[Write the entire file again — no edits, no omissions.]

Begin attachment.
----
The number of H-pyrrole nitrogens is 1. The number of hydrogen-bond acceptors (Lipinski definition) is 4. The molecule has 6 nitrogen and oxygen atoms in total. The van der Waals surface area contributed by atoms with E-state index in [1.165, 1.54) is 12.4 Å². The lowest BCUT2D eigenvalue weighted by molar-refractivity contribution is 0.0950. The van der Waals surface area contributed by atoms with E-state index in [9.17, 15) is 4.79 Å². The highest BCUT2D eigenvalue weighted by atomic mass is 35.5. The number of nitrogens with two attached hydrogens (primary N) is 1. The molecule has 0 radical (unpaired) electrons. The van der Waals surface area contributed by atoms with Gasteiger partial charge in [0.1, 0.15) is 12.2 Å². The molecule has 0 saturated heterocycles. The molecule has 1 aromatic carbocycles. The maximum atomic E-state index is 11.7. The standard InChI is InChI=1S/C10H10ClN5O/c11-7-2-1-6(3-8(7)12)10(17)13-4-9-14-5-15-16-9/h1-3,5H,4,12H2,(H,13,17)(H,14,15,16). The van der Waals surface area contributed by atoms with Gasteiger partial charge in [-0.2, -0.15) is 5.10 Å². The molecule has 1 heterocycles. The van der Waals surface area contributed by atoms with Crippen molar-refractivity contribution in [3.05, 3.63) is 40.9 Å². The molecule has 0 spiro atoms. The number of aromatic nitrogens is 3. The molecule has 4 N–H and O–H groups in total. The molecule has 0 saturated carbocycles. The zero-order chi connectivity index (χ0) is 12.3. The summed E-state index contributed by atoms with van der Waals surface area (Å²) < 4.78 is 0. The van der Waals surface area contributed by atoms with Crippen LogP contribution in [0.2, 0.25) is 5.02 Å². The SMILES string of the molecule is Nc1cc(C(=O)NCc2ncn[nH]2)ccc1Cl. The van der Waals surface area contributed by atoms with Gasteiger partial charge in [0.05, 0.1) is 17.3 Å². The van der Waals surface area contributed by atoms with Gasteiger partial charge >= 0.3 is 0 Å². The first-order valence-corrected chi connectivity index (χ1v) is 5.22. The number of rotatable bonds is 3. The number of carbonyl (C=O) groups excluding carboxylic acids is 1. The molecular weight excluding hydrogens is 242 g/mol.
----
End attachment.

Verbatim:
The number of H-pyrrole nitrogens is 1. The number of hydrogen-bond acceptors (Lipinski definition) is 4. The molecule has 6 nitrogen and oxygen atoms in total. The van der Waals surface area contributed by atoms with E-state index in [1.165, 1.54) is 12.4 Å². The lowest BCUT2D eigenvalue weighted by molar-refractivity contribution is 0.0950. The van der Waals surface area contributed by atoms with E-state index in [9.17, 15) is 4.79 Å². The highest BCUT2D eigenvalue weighted by atomic mass is 35.5. The number of nitrogens with two attached hydrogens (primary N) is 1. The molecule has 0 radical (unpaired) electrons. The van der Waals surface area contributed by atoms with Gasteiger partial charge in [0.1, 0.15) is 12.2 Å². The molecule has 0 saturated heterocycles. The molecule has 1 aromatic carbocycles. The maximum atomic E-state index is 11.7. The standard InChI is InChI=1S/C10H10ClN5O/c11-7-2-1-6(3-8(7)12)10(17)13-4-9-14-5-15-16-9/h1-3,5H,4,12H2,(H,13,17)(H,14,15,16). The van der Waals surface area contributed by atoms with Gasteiger partial charge in [-0.2, -0.15) is 5.10 Å². The molecule has 1 heterocycles. The van der Waals surface area contributed by atoms with Crippen molar-refractivity contribution in [3.05, 3.63) is 40.9 Å². The molecule has 0 spiro atoms. The number of aromatic nitrogens is 3. The molecule has 4 N–H and O–H groups in total. The molecule has 0 saturated carbocycles. The zero-order chi connectivity index (χ0) is 12.3. The summed E-state index contributed by atoms with van der Waals surface area (Å²) < 4.78 is 0. The van der Waals surface area contributed by atoms with Crippen LogP contribution in [0.2, 0.25) is 5.02 Å². The SMILES string of the molecule is Nc1cc(C(=O)NCc2ncn[nH]2)ccc1Cl. The van der Waals surface area contributed by atoms with Gasteiger partial charge in [0.05, 0.1) is 17.3 Å². The van der Waals surface area contributed by atoms with Gasteiger partial charge >= 0.3 is 0 Å². The first-order valence-corrected chi connectivity index (χ1v) is 5.22. The number of rotatable bonds is 3. The number of carbonyl (C=O) groups excluding carboxylic acids is 1. The molecular weight excluding hydrogens is 242 g/mol.